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Herland and The Yellow Wallpaper by Charlotte Perkins Gilman

File this post under blasts from the past(s). As my 10 years blogiversary approaches, I was feeling nostalgic about my old, hand-coded website, so of course I looked it up on the Wayback Machine. I was braced for something really amazing, and instead I found a website with roughly ten book reviews and three recipes on it. Despite its failure to live up to my memory of it, there were some good things there, and below are reviews of Herland and “The Yellow Wallpaper,” both by Charlotte Perkins Gilman, that I wrote way back in 2003.

Herland by Charlotte Perkins Gilman

I first heard about Herland in my Introduction to Women’s Studies class in Fall 2000, but I didn’t get around to reading it for almost three years. I bought a collected works of Gilman, and I’m incredibly happy with it, though it’s important to say right off the bat that this book is not for everyone. People with absolutely no interest in women’s studies, philosophy, anthropology or even cultural studies aren’t going to get much out of it, though I would still strongly recommend her short stories (particularly “The Yellow Wallpaper”).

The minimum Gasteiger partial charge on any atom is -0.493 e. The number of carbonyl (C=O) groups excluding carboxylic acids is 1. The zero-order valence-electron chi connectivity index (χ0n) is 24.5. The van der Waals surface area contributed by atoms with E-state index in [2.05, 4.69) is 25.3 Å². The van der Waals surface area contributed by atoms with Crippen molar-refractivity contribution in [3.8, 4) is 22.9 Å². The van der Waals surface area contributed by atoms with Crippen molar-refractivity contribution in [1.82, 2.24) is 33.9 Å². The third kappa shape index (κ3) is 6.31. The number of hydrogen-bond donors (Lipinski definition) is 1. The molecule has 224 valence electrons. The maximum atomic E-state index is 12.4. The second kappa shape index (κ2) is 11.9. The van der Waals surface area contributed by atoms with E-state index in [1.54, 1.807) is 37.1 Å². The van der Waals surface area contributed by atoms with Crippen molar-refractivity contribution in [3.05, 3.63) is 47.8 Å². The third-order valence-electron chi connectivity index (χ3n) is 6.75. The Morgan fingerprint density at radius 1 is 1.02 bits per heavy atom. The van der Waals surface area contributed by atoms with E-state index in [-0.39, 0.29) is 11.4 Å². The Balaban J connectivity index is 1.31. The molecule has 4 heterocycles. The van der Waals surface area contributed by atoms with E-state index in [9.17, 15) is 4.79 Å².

Herland is the story of three men, all of whom are explorers, during their stay in the eponymous Herland. They stumble upon this all-female society quite by accident and attempt to learn about their culture while shielding the women of Herland from the truths about their own. They fail miserably, but are accepted into the society, and all three eventually marry. The men in the book are very much stereotypes; there is the southern gentleman who worships the women of Herland, the womanizer who goes near-insane and leaves loathing the women, and the balanced down-to-earth guy who takes his better half back to his (our) society so that she may be able to send a report back home. The women are less stereotypes, but more homogenized, they are all extremely similar and all of the women of Herland embody all of the basic values of our society, both male and female. For example: independence, intelligence, athleticism, temperance, kindness, and self-awareness to name a few.